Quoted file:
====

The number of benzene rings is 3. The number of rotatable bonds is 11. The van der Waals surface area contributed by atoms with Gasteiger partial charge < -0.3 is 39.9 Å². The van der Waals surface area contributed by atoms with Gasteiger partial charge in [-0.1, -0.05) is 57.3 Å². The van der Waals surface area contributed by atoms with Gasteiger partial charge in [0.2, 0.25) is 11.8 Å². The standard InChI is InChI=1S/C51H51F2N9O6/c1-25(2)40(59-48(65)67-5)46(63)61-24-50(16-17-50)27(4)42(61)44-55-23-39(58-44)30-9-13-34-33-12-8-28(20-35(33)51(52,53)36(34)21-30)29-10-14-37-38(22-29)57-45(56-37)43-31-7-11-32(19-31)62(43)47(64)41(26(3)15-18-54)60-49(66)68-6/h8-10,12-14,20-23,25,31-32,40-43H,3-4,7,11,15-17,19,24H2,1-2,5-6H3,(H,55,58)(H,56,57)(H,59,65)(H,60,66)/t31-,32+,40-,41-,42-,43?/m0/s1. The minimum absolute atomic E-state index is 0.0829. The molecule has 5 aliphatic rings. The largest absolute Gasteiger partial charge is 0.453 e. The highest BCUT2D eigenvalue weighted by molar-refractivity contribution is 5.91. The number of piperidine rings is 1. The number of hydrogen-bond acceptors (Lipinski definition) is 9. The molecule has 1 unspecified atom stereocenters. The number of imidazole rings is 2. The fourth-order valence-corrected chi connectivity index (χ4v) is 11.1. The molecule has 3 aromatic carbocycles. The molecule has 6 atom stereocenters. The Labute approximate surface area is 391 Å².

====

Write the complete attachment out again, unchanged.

The number of benzene rings is 3. The number of rotatable bonds is 11. The van der Waals surface area contributed by atoms with Gasteiger partial charge < -0.3 is 39.9 Å². The van der Waals surface area contributed by atoms with Gasteiger partial charge in [-0.1, -0.05) is 57.3 Å². The van der Waals surface area contributed by atoms with Gasteiger partial charge in [0.2, 0.25) is 11.8 Å². The standard InChI is InChI=1S/C51H51F2N9O6/c1-25(2)40(59-48(65)67-5)46(63)61-24-50(16-17-50)27(4)42(61)44-55-23-39(58-44)30-9-13-34-33-12-8-28(20-35(33)51(52,53)36(34)21-30)29-10-14-37-38(22-29)57-45(56-37)43-31-7-11-32(19-31)62(43)47(64)41(26(3)15-18-54)60-49(66)68-6/h8-10,12-14,20-23,25,31-32,40-43H,3-4,7,11,15-17,19,24H2,1-2,5-6H3,(H,55,58)(H,56,57)(H,59,65)(H,60,66)/t31-,32+,40-,41-,42-,43?/m0/s1. The minimum absolute atomic E-state index is 0.0829. The molecule has 5 aliphatic rings. The largest absolute Gasteiger partial charge is 0.453 e. The highest BCUT2D eigenvalue weighted by molar-refractivity contribution is 5.91. The number of piperidine rings is 1. The number of hydrogen-bond acceptors (Lipinski definition) is 9. The molecule has 1 unspecified atom stereocenters. The number of imidazole rings is 2. The fourth-order valence-corrected chi connectivity index (χ4v) is 11.1. The molecule has 3 aromatic carbocycles. The molecule has 6 atom stereocenters. The Labute approximate surface area is 391 Å².